Grieve vs Tease - What's the difference?

grieve | tease | Related terms |

Grieve is a related term of tease.


As an adjective grieve

is .

As a verb tease is

to separate the fibres of a fibrous material.

As a noun tease is

one who teases.

grieve

English

Etymology 1

From the conjugated forms of (etyl) .

Verb

(griev)
  • To cause sorrow or distress to.
  • * Bible, Eph. iv. 30
  • Grieve not the Holy Spirit of God.
  • * Cowper
  • The maidens grieved themselves at my concern.
  • To feel very sad about; to mourn; to sorrow for.
  • to grieve one's fate
  • To experience grief.
  • (archaic) To harm.
  • To submit or file a grievance.
  • * 2009 D'Amico, Rob , Editor, Texas Teacher , published by Texas AFT (affiliate of American Federation of Teachers, AFL-CIO); "Austin classified employees gain due process rights", April 2009, p14:
  • Even if the executive director rules against the employee on appeal, the employee can still grieve the termination to the superintendent followed by an appeal to the [...] Board of Trustees.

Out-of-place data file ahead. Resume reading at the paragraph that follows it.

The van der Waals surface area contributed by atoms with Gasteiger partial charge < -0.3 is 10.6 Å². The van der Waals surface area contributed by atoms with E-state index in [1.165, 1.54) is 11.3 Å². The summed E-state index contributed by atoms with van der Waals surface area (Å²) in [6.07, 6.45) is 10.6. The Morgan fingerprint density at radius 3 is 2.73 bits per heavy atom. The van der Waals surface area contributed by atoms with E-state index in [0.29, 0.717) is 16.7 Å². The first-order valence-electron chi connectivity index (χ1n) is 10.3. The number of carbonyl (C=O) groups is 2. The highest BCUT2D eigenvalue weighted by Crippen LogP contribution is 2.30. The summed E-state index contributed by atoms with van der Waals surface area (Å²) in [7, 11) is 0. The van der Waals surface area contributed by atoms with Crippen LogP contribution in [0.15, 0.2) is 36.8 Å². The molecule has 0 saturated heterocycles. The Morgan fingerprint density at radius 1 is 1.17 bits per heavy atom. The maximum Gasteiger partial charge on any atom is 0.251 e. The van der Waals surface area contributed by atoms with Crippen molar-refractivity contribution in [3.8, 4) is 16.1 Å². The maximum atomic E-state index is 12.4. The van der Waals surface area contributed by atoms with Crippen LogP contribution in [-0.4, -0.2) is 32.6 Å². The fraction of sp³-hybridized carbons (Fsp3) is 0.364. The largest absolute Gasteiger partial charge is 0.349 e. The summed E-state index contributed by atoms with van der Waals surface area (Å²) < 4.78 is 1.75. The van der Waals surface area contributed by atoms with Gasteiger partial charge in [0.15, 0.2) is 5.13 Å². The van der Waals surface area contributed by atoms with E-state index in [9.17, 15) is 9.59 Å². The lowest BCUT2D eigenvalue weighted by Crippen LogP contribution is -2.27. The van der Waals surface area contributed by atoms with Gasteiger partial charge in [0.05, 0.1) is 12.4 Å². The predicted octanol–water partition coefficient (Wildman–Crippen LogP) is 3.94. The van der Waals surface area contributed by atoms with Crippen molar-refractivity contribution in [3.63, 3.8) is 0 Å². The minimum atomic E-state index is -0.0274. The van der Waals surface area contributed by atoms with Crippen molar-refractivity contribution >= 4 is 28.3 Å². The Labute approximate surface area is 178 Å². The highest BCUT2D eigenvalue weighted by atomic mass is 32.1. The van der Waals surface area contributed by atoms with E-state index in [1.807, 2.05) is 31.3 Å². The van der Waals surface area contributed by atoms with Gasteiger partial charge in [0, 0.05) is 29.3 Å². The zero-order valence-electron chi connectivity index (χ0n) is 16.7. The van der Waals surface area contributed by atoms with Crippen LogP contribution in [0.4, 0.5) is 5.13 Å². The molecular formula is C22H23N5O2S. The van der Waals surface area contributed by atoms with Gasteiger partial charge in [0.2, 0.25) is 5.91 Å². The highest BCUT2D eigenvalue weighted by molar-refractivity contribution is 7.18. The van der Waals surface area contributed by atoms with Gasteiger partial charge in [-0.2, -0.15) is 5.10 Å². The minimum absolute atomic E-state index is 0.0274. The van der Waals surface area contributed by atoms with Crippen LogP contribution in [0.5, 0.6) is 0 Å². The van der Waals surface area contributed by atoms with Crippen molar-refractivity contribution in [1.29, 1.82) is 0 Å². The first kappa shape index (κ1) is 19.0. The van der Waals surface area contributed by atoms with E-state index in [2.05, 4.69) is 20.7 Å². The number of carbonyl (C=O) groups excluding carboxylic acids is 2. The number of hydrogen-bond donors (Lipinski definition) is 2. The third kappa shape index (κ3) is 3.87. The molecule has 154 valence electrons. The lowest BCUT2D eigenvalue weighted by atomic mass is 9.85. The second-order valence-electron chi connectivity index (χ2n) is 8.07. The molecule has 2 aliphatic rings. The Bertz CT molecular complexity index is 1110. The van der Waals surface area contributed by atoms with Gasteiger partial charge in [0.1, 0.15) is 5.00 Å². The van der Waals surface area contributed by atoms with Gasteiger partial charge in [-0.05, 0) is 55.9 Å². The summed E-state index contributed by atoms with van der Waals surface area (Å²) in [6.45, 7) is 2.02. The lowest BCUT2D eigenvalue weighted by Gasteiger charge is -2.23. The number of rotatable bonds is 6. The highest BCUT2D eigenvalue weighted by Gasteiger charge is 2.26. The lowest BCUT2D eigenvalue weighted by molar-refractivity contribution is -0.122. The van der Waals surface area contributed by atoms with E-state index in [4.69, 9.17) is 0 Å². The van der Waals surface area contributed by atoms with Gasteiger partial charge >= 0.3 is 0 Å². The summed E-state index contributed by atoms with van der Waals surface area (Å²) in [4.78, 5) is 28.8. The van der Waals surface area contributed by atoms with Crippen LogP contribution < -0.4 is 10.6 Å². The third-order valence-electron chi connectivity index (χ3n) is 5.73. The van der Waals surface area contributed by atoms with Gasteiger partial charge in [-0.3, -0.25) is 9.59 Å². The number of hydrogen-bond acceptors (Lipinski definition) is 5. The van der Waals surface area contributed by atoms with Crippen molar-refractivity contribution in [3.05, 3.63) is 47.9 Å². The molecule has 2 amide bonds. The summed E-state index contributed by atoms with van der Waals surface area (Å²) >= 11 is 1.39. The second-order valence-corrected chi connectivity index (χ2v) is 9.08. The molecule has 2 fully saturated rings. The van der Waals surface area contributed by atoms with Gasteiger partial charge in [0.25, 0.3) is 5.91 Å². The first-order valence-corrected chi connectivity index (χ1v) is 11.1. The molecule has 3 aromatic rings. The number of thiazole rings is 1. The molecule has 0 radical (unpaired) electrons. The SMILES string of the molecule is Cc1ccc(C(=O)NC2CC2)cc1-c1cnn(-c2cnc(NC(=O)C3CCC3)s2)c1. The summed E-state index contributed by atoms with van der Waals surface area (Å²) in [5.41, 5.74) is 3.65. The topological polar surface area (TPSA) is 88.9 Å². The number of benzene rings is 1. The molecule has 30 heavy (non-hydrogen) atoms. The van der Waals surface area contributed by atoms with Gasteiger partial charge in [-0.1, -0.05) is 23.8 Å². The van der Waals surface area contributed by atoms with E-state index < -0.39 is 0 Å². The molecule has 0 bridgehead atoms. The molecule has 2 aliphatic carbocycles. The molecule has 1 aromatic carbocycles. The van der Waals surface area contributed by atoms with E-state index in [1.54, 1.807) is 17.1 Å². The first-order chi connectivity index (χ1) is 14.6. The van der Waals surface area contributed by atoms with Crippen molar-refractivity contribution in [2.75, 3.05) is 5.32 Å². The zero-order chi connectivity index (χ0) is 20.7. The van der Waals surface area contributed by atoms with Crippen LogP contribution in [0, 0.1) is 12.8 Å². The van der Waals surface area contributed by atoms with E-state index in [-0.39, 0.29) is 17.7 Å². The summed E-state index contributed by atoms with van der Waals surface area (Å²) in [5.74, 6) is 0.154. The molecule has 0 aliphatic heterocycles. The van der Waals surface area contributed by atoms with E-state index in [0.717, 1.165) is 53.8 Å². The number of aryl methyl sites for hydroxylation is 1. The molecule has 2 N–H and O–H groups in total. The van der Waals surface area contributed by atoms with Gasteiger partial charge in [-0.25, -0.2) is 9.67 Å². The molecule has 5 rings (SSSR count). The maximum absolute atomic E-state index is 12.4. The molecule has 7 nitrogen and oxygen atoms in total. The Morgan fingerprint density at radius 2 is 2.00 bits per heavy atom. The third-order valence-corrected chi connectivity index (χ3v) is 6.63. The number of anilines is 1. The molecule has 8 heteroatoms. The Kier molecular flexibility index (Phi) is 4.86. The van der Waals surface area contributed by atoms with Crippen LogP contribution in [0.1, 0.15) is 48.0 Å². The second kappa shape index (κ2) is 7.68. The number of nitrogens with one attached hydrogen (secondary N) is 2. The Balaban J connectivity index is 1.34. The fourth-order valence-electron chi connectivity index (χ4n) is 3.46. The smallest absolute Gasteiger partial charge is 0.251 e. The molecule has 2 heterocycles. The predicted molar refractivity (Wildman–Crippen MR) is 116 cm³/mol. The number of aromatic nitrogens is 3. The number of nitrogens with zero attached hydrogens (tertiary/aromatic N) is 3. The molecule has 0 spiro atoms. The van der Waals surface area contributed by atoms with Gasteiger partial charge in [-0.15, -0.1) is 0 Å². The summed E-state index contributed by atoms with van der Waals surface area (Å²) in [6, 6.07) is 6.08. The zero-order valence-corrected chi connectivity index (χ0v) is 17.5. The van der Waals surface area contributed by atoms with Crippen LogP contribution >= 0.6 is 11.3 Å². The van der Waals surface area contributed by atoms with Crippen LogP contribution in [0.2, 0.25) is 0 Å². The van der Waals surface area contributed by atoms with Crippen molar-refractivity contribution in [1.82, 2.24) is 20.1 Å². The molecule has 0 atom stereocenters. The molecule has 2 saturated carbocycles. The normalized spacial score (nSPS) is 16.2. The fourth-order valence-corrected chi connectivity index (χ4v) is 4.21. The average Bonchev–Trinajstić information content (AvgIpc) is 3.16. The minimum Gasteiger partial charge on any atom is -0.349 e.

Derived terms
    * grieved * griever * grievingly

    Etymology 2

    From (etyl) .

    Noun

    (en noun)
  • (obsolete) A governor of a town or province.
  • (chiefly, Scotland) A manager or steward, e.g. of a farm.
  • * Sir Walter Scott
  • Their children were horsewhipped by the grieve .
    Derived terms
    * (l)

    Anagrams

    * English ergative verbs ----

    tease

    English

    Verb

    (teas)
  • To separate the fibres of a fibrous material.
  • To comb (originally with teasels) so that the fibres all lie in one direction.
  • To back-comb.
  • To poke fun at.
  • To provoke or disturb; to annoy.
  • * (1800-1859)
  • *:Hesuffered them to tease him into acts directly opposed to his strongest inclinations.
  • *1684 , , (Hudibras)
  • *:Not by the force of carnal reason, / But indefatigable teasing .
  • *
  • *:"My tastes," he said, still smiling, "incline me to the garishly sunlit side of this planet." And, to tease her and arouse her to combat: "I prefer a farandole to a nocturne; I'd rather have a painting than an etching; Mr. Whistler bores me with his monochromatic mud; I don't like dull colours, dull sounds, dull intellects;."
  • To entice, to tempt.
  • Derived terms

    * tease out * teaser

    Noun

    (en noun)
  • One who teases.
  • A single act of teasing.
  • A cock tease; an exotic dancer; a stripper.
  • Synonyms

    * (cock tease) cockteaser, prickteaser

    Anagrams

    *